My cousin, Joanne, helped me along the next step of this journey. The time was 1982 when I joined her and her husband Mark in a NYC church planting and founding of a Christian school. I was very comfortable sharing information in my field of expertise, but when it came to spiritual contributions to ministry decisions, I believed I had nothing to contribute.

One day in frustration, Joanne simply said, “Donna, you need to speak up! You have made observations and we need to know how you are feeling about this! You have wisdom and experience that could speak to this. Start speaking up!”

Wow; no one had ever asked for my spiritual input before. So, I slowly began to offer observations and gingerly contributed thoughts and ideas. The result amazed me. The interchange of thought and ideas that began that day was actually the foundation for a developing think-tank which had great results in ministry.

The more I expressed my thoughts and ideas, the more I realized I had certain convictions that were worthy of consideration. One day I was really pleased when Dr. Daisy Osborn suggested to my dad that I join an evangelism panel that included Dr. Daisy, my Dad and a number of other esteemed ministers. When I answered a specific question during that conference, I saw my Dad lean over and stare at me. Dr. Daisy smiled and said to him, “You didn’t know your daughter was so smart, did you?” She had a gift of encouragement that helped me that day.

Jesus also had to encourage me to speak up. Anything I have done in ministry: preaching, verbal spiritual gifts, public prayer and faith declarations…all have been challenges others had to draw out of me. Speaking for God was something that intimidated me, because I just did not want to be wrong in representing Him.

In all of these areas, I learned to break through by having a deep relationship with the Scriptures, a willingness to exercise faith, and a total reliance on the Holy Spirit. Physically, my heart may have been pounding out of my chest and my palms may have been sweating, but when I did as the precious Holy Spirit impressed me, the results astounded me. I found out that the power of God working with me actually gave me a voice He created. My voice was His.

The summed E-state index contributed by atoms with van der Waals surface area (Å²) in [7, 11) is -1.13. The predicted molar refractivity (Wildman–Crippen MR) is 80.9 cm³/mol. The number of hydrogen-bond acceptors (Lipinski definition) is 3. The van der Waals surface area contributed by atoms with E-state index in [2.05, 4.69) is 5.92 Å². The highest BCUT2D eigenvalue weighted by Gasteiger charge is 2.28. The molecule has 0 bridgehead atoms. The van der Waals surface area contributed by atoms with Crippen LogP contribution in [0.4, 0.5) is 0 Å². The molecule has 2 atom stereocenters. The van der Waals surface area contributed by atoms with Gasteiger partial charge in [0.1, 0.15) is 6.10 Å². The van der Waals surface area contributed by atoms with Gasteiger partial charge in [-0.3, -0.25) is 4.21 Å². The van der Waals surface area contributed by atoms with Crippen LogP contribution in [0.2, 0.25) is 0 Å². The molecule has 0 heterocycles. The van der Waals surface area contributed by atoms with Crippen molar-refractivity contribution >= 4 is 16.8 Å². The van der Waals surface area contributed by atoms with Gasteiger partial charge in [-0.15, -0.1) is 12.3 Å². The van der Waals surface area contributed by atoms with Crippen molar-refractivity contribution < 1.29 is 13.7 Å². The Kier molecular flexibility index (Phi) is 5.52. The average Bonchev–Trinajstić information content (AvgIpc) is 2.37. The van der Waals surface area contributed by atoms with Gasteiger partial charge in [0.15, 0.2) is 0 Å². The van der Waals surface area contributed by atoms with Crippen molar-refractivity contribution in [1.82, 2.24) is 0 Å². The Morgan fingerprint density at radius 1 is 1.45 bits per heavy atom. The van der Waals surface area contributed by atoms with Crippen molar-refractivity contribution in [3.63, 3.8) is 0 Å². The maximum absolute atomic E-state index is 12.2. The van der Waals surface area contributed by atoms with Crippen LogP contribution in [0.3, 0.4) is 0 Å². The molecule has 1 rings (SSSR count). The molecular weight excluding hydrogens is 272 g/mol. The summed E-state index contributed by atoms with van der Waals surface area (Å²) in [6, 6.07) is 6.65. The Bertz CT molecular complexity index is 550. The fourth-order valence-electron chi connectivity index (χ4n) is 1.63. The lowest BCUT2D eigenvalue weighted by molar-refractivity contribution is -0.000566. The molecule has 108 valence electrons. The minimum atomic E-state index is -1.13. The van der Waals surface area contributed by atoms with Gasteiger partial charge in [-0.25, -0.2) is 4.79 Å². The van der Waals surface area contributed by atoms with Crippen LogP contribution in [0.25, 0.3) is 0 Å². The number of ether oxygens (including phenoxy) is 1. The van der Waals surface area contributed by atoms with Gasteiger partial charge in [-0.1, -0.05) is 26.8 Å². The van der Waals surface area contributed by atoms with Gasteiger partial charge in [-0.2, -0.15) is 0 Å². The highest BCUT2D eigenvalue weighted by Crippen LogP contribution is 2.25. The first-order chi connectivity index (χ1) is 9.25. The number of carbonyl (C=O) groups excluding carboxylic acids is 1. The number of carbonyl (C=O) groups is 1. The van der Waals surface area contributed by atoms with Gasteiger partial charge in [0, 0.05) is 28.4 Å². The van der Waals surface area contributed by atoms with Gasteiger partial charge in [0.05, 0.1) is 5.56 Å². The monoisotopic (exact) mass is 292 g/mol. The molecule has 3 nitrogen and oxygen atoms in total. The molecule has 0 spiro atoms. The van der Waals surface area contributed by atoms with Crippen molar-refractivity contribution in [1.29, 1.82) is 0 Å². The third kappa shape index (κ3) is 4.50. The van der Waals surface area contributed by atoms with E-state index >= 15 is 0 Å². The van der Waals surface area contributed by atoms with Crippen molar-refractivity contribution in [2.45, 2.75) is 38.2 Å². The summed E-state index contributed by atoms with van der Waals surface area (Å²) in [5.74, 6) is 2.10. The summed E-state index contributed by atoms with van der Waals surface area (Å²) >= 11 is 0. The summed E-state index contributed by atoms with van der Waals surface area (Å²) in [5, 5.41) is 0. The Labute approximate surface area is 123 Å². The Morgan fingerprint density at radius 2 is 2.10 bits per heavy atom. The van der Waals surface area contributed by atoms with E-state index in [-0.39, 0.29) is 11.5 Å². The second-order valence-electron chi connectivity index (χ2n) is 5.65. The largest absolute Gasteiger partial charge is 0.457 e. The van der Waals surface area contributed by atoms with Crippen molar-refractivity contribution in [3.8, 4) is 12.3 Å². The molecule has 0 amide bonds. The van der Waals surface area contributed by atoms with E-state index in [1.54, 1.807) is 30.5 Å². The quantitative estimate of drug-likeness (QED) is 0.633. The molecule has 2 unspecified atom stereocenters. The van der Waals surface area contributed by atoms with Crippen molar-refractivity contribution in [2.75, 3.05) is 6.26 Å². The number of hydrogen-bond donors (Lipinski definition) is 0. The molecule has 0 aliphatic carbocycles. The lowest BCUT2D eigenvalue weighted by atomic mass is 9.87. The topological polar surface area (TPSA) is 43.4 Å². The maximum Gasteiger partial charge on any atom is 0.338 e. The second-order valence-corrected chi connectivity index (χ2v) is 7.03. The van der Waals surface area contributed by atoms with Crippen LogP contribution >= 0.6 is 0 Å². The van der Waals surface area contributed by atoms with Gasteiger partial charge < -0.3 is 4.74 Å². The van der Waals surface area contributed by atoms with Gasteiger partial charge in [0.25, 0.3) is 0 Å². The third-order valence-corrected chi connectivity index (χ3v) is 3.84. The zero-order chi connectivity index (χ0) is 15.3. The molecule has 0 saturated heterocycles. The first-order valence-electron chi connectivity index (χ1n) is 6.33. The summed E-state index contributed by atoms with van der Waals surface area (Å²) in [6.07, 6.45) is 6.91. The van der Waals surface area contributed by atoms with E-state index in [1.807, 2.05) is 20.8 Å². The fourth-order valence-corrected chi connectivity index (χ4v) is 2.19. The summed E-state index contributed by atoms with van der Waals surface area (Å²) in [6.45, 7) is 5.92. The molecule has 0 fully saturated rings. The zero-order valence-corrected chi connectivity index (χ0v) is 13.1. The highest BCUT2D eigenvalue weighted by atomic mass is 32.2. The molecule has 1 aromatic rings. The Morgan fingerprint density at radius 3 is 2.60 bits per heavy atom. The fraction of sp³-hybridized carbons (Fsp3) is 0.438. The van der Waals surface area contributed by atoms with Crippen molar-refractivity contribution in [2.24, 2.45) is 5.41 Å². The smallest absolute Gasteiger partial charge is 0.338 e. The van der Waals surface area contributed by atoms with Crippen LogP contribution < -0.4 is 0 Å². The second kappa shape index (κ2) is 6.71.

Not long ago, I felt as though I needed to have a more powerful faith confession. I tend to be very analytical and often my thoughts could hinder my faith. So, I decided that for an entire year, I would read the entire Bible out loud. It was my favorite read through the Bible. Not only did my faith jump to a new level, but my understanding of certain passages increased and revelation poured into my spirit.

On this journey, I have learned the enemy tried to use intimidation to keep me quiet. When I retreated relationships were hindered, wisdom was withheld, and the word of the Lord was silenced. No matter what I may have feared to result from expressing my heart, God taught me how to be true and transparent without being argumentative and accusatory.

God has given me a voice and a boldness to communicate his heart. He is teaching me to come out from hiding, and be courageous to say it, out-loud.

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The Many Faces of Fear, Part 2

I am not exactly sure how fear of failure became such an inherent part of my nature; it may be closely tied to my quest to live up to some unattainable spiritual standard–at least unattainable by my own efforts. (Failing God, in my mind, was subject to severe punishment.) Or, it may have been something that came along with the Schambach DNA, with its strong competitive leanings.

I’ve always had a healthy drive to succeed; to be the best; to excel–to be perfect. Perfect grades, perfect behavior, perfect execution of task…everything had to be just right.